The Ridiculous <em>Newsweek</em> Cover Kerfuffle

Okay so let me get this straight: Conservatives are up in arms because a photo wasn't retouched? Hm. Let's just state for the record that we're in crazyland at the outset.

Now onto the issue: Sarah Palin's extreme close-up on the cover of this week's Newsweek is being spun as a partisan efffort to make the lovely Alaska governor and vice-presidential candidate look bad. Fox News' Megyn Kelly took major umbrage at the cover, assuming a clear effort on the part of the magazine to sabotage Palin, and hosted conservative commentator Andrea Tantaros, who published a blog post on the subject earlier in the week.

Like Kelly, Tantaros took what I think was a legitimate issue — that it's disrespectful and unecessary to show a person's imperfections so blatantly — and turned it into this hackneyed partisan argument:

"Unlike movie stars and liberal media types regular "folks" have other concerns besides tweezing, waxing, moisturizing, exfoliating, detoxifying and pore tightening. We're busy."

Oh, come now, Andrea. You're a knockout. I'm pretty sure you took the time to glam up for this.

Making this a partisan issue is missing the point: That there is just something uncool about showing an extreme close-up of anyone's face that reveals embarrassing imperfections, whether it be a woman's extra-clumpy mascara or a man's extra-yellow teeth. Is it a dick move for a magazine cover to highlight that? Yes — but it's not out of the realm of legitimacy, nor is it that uncommon (when New York ran a close up, hi-resolution image of Katie Couric last year, I called it as a cheap shot, noting that "makeup is applied to enhance and blend and be viewed from a respectable distance, rather than stand out from a minutely-focused distance"). I noted that as well in my post on Monday about the Palin close-up, wherein I ran an extreme close-up view of Palin's eye, taken from the high-res jpeg of the cover Newsweek sends out every week.

There's something else about that hi-res jpeg: I looked at it, and noticed the few hairs on Palin's upper lip, and specifically chose not to run with that. At that point I had not seen Newsweek in paper form, and now that I have I agree that the hairs are visible, and had it been my call I would have pulled the shot back to a respectable distance.

But it is NOT an issue of partisanism, it's an issue of photography — which I know from going back over every single Newsweek hi-res cover jpeg in my email, back through the last year of the campaign. There is one of Michelle Obama, and if you look close enough it proves that she is — gasp! — human too. I won't say more on that, because I'll accord Michelle Obama the same respect I accorded Palin — I don't need to pull extreme-close ups that might embarrass someone. All I am saying, is that the opportunity exists on both sides.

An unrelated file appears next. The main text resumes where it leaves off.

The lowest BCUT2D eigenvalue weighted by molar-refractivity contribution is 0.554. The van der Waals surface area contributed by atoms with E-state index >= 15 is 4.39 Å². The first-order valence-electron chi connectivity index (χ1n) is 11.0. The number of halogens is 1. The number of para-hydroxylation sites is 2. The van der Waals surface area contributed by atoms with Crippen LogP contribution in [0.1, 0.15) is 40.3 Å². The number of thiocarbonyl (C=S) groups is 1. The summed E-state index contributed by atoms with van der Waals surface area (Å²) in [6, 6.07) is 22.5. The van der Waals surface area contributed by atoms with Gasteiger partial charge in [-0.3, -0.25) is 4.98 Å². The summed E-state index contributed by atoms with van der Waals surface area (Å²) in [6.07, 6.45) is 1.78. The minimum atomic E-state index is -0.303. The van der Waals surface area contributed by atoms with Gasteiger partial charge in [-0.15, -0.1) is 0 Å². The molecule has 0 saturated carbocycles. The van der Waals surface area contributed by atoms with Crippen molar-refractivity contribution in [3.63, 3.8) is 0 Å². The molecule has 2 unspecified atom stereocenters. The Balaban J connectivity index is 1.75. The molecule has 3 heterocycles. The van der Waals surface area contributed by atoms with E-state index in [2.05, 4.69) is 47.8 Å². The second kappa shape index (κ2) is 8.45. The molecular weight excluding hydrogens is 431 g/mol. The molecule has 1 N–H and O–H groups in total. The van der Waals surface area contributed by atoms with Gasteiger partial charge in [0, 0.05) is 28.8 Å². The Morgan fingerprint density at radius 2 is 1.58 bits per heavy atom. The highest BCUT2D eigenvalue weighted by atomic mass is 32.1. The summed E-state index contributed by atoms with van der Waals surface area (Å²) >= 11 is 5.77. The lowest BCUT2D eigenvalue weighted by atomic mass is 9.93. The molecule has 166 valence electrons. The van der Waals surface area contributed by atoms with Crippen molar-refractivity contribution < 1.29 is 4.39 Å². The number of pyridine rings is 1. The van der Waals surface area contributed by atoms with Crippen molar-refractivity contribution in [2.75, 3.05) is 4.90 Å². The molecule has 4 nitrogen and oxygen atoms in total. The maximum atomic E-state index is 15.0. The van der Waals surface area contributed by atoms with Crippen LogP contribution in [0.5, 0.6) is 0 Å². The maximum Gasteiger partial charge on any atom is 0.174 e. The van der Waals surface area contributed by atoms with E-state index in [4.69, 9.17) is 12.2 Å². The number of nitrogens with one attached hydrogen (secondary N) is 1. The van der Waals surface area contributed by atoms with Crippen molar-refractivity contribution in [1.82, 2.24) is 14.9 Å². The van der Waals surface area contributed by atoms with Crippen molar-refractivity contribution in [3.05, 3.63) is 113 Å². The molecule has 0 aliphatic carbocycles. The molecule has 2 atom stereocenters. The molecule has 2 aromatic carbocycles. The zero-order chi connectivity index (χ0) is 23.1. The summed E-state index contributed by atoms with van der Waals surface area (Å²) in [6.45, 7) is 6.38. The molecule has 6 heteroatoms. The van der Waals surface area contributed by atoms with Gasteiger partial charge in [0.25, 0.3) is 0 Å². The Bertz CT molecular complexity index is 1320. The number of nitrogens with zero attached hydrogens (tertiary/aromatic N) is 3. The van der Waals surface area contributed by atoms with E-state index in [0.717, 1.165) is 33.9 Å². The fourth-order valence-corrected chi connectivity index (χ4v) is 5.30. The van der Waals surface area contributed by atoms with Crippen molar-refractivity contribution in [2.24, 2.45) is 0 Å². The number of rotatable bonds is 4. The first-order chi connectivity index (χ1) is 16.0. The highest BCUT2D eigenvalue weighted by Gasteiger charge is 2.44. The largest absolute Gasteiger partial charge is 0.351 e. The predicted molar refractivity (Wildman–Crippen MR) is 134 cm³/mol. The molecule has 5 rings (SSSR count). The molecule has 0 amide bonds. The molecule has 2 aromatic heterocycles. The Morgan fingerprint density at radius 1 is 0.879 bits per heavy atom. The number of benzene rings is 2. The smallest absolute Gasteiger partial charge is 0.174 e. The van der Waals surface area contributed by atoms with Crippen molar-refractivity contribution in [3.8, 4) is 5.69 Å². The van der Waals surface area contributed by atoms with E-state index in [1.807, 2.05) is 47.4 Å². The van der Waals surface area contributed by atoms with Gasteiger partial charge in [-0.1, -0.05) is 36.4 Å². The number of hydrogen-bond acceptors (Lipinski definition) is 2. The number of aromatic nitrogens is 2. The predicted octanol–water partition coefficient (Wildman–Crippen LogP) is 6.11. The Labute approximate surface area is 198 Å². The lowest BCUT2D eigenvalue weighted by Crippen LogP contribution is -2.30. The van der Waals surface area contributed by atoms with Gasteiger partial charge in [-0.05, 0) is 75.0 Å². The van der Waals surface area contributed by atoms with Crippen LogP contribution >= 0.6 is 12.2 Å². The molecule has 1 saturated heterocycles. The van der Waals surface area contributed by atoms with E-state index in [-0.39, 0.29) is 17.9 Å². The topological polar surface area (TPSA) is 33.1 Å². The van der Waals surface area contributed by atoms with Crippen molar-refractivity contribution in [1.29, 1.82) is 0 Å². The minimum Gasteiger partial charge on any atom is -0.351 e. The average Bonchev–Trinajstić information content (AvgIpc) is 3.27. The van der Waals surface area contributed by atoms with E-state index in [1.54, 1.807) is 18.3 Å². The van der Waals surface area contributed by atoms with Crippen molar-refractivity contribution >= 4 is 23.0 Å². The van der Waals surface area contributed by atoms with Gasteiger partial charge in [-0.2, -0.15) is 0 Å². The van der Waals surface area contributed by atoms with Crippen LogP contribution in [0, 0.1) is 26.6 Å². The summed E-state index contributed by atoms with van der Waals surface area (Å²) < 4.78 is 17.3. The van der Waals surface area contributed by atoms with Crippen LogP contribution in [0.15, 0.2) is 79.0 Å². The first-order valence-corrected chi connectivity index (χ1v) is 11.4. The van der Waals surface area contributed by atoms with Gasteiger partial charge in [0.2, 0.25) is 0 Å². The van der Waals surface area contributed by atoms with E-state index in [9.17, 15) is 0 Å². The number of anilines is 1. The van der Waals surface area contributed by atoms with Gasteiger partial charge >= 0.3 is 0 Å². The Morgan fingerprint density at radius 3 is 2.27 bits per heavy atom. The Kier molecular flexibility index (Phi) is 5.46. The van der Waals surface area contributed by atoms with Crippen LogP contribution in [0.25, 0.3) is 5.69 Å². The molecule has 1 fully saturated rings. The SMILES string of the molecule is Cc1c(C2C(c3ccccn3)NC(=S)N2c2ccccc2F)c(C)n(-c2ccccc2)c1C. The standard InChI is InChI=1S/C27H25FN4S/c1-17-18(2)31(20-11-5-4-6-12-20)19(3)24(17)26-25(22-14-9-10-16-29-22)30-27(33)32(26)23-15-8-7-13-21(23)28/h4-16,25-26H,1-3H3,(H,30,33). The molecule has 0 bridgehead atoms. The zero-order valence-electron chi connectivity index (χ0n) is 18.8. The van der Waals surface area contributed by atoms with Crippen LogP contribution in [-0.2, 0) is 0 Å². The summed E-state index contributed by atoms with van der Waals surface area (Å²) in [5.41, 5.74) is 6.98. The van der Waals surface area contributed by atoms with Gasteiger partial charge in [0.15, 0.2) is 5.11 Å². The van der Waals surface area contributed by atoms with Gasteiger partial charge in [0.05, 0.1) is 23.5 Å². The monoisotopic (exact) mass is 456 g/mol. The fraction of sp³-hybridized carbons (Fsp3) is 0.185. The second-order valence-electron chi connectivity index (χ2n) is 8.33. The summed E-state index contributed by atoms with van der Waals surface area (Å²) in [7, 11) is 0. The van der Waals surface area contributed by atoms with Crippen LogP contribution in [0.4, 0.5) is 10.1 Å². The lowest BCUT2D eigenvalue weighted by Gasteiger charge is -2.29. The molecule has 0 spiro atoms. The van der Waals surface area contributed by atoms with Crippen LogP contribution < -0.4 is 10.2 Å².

What I CAN do, though, is pull close-ups from those hi-res Newsweek cover jpegs that I don't think anyone would find hurtful, just as an exercise in non-partisan hi-res cover jpeg sendout. Here, see if you can figure out which close-up goes with which candidate!


(a) Whose hi-def eye is that next to Cindy McCain's? (If it's a Democrat's eye, does that mean Newsweek is partisan?)

(b) Pores you can believe in! Whose skin is that, and where, exactly, is that wrinkle?

(c) If this person's eye was looking at the financial crisis, would he know how to fix it? How about if it was looking for a way to find Osama bin Laden?

(d) Whose shiny bald spot is this? And is that person's hair as thin as available credit in the U.S. financial markets?

(e) Whose hairline is this? Hint: Someone so damned good-looking that this was the best gotcha I could manage.

(f) "I'm thinking really hard about intelligent design": Whose furrowed forehead could this be?

(g) Nose you can believe in! Who would dare be photographed without a proper powder?

(h) Michelle Eye-bama! If that were the person whose eye this was, that would be a funny caption.

ANSWERS: (a) Hillary Clinton (b) Barack Obama (c) John McCain (d) Hank Paulson (e) Mitt Romney (f) Mike Huckabee (g) Barack Obama (h) Michelle Obama

I think you get my point. But just in case you don't, here are all the newsweek covers from which the close-ups above were pulled, plus a few others. Yes, Palin's pic is the most close-up, and no, I wouldn't have featured quite that much reality. But whatever else when into that decision, it was clearly neither malicious nor partisan. I'd bet my mustache on it.

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